Every buyer-supplier relationship is governed by some hard and fast measures — quality, speed of delivery, price, compliance to customer specifications and government regulations, etc.

These measures are often covered in written contracts. But metrics alone don’t define critical factors that can, overtime, damage a buyer-supplier relationship. There also exist mutual beliefs, perceptions, and informal obligations between a buyer and supplier. These less-defined soft criteria form a psychological contract among buyers and suppliers, and violating that contract alters the level of trust between the parties.

Buyer-supplier relationships and buyer behaviors in those bonds vary widely. At one extreme are cooperative companies that share knowledge, improvement practices, methods, and tools, with intent to continuously and collectively reduce the costs of both parties. The buyer-supplier relationship exhibits collaborative behaviors.

At the other extreme are one-sided buyer-supplier relationships, unilateral structures to which many suppliers today are subjected. In these relationships, buyers often use confrontational and/or unscrupulous tactics to gain advantages; mislead their supplier in negotiations in order to gain more favorable contract terms; and demand cost reductions, potentially harming the viability of the supplier. These unhealthy buyer-supplier relationships are characterized by adversarial behaviors.

Good buyer behaviors and their effects on the buyer-supplier relationship have been well-documented. Bad behaviors and their impact to the buyer-supplier relationship have received less attention, but they certainly deserve more considering the ramifications of those actions. First, there is a causal relationship between unethical behaviors by a buyer and a supplier’s perception of trust in the buyer. A supplier scorned takes quick action that can impair the relationship. Second, unethical behavior violates the psychological contract, which influences supplier trust in the buyer going forward. The buyer’s bad behavior may not directly turn to distrust, but it is not forgotten.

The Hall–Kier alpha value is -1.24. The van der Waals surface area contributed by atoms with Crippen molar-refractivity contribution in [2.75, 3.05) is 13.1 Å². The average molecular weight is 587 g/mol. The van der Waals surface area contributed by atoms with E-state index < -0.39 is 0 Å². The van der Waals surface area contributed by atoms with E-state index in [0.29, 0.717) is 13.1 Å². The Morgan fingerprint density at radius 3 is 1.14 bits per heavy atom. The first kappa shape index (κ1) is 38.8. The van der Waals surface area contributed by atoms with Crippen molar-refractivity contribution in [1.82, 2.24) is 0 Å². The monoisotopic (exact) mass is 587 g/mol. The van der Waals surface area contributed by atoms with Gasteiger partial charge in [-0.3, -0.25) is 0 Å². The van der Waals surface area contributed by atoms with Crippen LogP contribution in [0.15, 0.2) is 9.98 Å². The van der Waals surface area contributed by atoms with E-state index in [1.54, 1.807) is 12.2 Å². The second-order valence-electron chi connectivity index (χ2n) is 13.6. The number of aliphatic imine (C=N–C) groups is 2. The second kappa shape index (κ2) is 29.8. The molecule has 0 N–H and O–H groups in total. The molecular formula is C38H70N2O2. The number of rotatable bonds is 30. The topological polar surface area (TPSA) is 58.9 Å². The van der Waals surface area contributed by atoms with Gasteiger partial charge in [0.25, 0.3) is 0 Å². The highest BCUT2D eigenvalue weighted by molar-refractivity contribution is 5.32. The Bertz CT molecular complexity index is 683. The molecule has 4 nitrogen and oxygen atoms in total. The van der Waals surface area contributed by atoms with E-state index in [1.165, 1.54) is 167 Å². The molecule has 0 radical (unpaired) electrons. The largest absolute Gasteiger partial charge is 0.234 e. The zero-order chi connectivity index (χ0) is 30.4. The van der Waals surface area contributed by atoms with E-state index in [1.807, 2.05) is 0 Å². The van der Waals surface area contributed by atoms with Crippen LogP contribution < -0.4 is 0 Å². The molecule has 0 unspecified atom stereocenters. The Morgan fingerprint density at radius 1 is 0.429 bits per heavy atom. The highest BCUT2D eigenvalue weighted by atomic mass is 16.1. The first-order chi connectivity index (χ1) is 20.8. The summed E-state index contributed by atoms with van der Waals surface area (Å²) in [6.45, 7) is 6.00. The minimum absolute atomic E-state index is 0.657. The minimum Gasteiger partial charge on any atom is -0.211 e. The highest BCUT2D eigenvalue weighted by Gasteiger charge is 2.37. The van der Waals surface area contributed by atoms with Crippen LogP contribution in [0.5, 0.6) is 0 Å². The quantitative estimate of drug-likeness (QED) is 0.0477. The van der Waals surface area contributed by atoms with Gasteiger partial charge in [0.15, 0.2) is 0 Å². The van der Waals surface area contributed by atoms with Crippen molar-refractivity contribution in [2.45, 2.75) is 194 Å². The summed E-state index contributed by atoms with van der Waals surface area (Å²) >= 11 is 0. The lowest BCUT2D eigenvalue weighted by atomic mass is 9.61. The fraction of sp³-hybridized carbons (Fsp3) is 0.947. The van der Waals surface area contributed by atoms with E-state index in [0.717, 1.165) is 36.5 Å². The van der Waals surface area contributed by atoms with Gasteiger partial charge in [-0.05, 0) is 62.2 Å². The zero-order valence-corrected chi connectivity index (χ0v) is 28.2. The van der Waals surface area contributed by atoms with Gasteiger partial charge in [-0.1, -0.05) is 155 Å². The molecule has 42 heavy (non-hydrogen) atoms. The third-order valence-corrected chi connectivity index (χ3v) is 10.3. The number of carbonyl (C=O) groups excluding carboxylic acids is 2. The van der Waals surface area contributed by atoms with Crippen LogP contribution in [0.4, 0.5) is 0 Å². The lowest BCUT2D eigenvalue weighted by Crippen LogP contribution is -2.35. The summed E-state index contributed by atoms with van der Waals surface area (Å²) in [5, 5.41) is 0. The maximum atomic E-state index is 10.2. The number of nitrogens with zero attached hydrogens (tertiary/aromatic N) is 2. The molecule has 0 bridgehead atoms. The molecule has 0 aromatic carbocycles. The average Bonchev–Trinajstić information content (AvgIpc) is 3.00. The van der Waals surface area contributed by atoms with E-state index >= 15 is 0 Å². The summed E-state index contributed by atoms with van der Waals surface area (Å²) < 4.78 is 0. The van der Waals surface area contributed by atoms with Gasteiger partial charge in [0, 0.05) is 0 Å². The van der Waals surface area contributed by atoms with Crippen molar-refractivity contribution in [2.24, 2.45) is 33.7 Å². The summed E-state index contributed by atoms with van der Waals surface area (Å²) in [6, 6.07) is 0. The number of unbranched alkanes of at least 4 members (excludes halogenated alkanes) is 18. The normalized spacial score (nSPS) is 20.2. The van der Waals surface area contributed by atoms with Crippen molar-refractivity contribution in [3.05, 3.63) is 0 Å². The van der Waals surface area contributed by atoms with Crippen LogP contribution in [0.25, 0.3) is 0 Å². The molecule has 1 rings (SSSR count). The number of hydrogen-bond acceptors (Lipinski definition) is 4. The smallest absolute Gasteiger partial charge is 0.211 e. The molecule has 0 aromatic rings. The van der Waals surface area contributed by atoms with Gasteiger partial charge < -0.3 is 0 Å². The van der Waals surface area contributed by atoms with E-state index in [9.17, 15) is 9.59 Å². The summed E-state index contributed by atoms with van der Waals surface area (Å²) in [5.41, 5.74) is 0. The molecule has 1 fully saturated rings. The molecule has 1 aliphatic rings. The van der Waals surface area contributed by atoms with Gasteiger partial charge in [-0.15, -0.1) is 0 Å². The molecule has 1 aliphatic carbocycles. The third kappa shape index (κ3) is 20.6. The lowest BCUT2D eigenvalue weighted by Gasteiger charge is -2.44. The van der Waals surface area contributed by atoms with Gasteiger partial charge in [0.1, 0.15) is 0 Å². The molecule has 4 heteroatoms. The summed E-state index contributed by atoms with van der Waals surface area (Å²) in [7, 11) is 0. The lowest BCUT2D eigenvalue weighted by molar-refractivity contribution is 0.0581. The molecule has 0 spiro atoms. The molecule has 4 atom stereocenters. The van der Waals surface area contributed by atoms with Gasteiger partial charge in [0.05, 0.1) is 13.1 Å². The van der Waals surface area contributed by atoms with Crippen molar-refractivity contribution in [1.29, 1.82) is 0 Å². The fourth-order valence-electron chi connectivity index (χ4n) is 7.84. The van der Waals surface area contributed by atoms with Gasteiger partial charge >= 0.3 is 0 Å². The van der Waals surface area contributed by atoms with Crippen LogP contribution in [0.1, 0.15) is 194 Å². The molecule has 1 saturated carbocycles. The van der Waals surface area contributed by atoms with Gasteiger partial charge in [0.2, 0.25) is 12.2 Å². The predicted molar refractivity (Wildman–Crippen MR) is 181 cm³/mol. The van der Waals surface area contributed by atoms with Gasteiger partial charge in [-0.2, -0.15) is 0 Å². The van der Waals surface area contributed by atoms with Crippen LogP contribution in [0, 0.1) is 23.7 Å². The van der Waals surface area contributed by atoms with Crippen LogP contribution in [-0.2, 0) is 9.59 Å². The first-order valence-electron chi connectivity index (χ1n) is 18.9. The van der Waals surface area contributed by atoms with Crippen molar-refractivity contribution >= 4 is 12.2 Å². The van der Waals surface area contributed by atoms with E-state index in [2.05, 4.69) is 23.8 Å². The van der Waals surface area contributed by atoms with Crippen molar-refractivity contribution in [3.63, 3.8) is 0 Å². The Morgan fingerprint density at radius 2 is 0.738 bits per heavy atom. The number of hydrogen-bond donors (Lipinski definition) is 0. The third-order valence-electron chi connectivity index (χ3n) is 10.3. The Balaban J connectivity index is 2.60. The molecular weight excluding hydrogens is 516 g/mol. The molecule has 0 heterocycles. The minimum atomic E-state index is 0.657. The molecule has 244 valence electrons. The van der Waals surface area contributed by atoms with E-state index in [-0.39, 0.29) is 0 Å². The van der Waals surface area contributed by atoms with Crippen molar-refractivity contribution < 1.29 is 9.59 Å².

Our research at The Ohio State University and published in the Journal of Operations Management examined this relationship of adversarial and/or unethical behavior by a buyer (both subtle and deceitful tactics) with psychological contract violations and, subsequently, a supplier’s trust in the buyer (benevolence and dependability). We also looked at the role of bounded ethicality in the buyer-supplier relationship — how unethical behavior may be ignored but eventually emerge because the psychological contract has been violated.

We proposed and tested a research model with 110 small- and medium-sized businesses, 58 that primarily supplied a product and 52 that primarily supplied a service. We asked suppliers to only consider buyers with which they had had a relationship for five years or more. Our model introduced a psychological contract violation as a contributor to distrust (a mediating variable between ethics and trust). The research confirmed three ways by which ethics, the psychological contract, and trust interact in a buyer-sell relationship:

When a buyer behaves badly, there is often immediate damage to a supplier’s willingness to trust the buyer. The supplier might voice negative feelings to others in the industry. If the supplier is in the power position, the supplier might look to exit the relationship. Either response can hurt the buyer.

Sometimes unethical behaviors will not immediately affect suppliers. An unethical action might be considered to serve the supplier’s interests, or the supplier will turn a cheek because it’s the first instance of such behavior. Some business executives will reason that it’s all “the cost of doing business.”